The devastating loss of human life from COVID-19 has recently highlighted the immense power of tiny, invisible microbes to shape our human experience. Microbes are microscopic organisms, including a variety of widely diverse species of bacteria and viruses. Bacterial species are highly adaptable to surviving almost any habitat, be it boiling geysers, the depths of the darkest ocean vents, and even, as we know, in our own human intestines.
Microbiome is a term used to describe the vast ecosystem of mostly beneficial microbes that live along the lining of your intestines. Knowledge about the microbiome is exploding right now as scientists employ genomic sequencing technology to support links between an imbalance in the microbiome and just about every chronic disease ranging from acne to Alzheimer’s, diabetes and obesity.
Humans have co-evolved with microbiota in symbiosis over millennia. We rely on friendly gut bacterial species which reside in the large intestine for a myriad of chemical interactions that provide beneficial byproducts as diverse as vitamin K to tryptophan for the body’s use. The microbiome helps the human host by digesting fiber that humans lack the enzymes to digest. In the process of bacterial digestion or fermentation, many beneficial bi-products like those mentioned above are released for humans to use. Short-chain fatty acids (SCFAs) are especially important byproducts of bacterial fermentation, and the effects of certain SCFAs have anti-inflammatory actions in the body.
Some microbes are disruptive and it is not uncommon for these problematic species to colonize the gut. The beneficial symbiosis relies on balance — namely, the beneficial bacteria outnumbering the problematic, symptom-causing microbes, and keeping them in check is an important factor for overall health.
What can you do to encourage the growth of your friendly gut microbiome and discourage the growth of those less than friendly bugs? There are many simple things that, if done well and consistently, can go a long way in supporting your healthy flora.
- Reduce stress; if your stress level is affecting you negatively, your friendly microbes suffer
- Reduce processed foods of all varieties, including “healthy” food that comes in packages
- Increase your intake of dietary fiber, especially prebiotic fibers
- Reduce caffeine and alcohol intake
- Reduce added/refined sugar intake, this includes reducing artificial sweeteners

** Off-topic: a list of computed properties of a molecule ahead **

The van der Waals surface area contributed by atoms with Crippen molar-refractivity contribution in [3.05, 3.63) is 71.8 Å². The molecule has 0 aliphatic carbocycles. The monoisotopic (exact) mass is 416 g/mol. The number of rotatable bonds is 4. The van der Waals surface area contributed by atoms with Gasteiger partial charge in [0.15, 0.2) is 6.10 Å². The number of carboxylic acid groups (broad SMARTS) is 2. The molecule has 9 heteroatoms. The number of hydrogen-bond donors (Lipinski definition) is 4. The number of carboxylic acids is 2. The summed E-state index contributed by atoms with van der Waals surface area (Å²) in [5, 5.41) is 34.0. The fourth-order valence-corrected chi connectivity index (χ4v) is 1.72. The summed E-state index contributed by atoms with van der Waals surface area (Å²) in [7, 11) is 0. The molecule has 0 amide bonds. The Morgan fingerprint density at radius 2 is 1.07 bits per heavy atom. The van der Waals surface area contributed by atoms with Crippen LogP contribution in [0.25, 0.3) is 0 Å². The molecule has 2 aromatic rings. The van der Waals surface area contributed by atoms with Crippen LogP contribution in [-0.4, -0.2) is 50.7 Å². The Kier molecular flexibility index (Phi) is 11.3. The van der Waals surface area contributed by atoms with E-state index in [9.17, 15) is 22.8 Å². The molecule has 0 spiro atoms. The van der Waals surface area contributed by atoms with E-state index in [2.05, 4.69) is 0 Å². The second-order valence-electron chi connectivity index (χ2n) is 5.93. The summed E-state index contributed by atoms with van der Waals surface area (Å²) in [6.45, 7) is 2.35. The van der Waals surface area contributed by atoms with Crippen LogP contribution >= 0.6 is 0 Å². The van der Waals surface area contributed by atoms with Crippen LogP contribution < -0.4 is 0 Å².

- Minimize the use of acid suppressing medications (PPIs and H2 blockers, for example, omeprazole or ranitidine)
- Minimize antibiotic use unless truly necessary
- Exercise, dance, swim, practice “Earthing,” spend time outdoors in nature
Fiber intake is a special topic and the key for many of us who want to optimize our microbiome health, especially those with more conventional American dietary habits. The signature of a healthy gut microbiome is a diversity of beneficial species. You can encourage this by feeding your microbiome a variety of plant fibers and indigestible starches. Prebiotic is the term used to describe sources of fiber that help beneficial microbes thrive. Including specific types of probiotic foods and prebiotic fiber in our diets can be a targeted approach for certain specific types of problems. In general, most Americans can benefit from simply increasing the diversity of plant fibers in their diet.
Fiber tolerance varies among individuals. A simple starting strategy is to focus on eating a wide variety of plant-based food. Foods that are rich sources of fiber include all fruits and vegetables, green leafy lettuces and greens, oats, lentils, beans, whole grains, nuts and seeds. You can easily add coconut, chia seed and flaxseed to many recipes. Apples, bananas, garlic, onion and eggplant are a few examples of prebiotic fiber sources. There are many sources of fiber and indigestible starches to meet even the strictest dietary needs. However, it may take a bit of trial and error to find those that work best with your physiology. While you should prioritize this intake from whole food sources, fiber supplements can be helpful.
According to microbiome research, increased fiber can have many benefits, including improved energy, skin tone, digestion, elimination, reduced pain, and even improved mood and memory.
You may experience minor uncomfortable adjustments to your usual bowel habits as you increase your daily fiber intake, especially if using supplements. This discomfort should be transitory. As you increase fiber, be sure to also increase your intake of water or another non-caffeinated unsweetened beverage such as herbal tea.
Once you determine the best sources of fiber for your microbiome, you should feel better overall because you and your microbiome will be working in harmony, symbiosis.
Dr. Jenny Wheeler is a board-certified family medicine physician who practices primary care medicine with Riverside-San Bernardino Indian Health in Thermal, CA. She is certified through the Institute of Functional Medicine and is available for functional medicine consults through Restore Health in Indian Wells.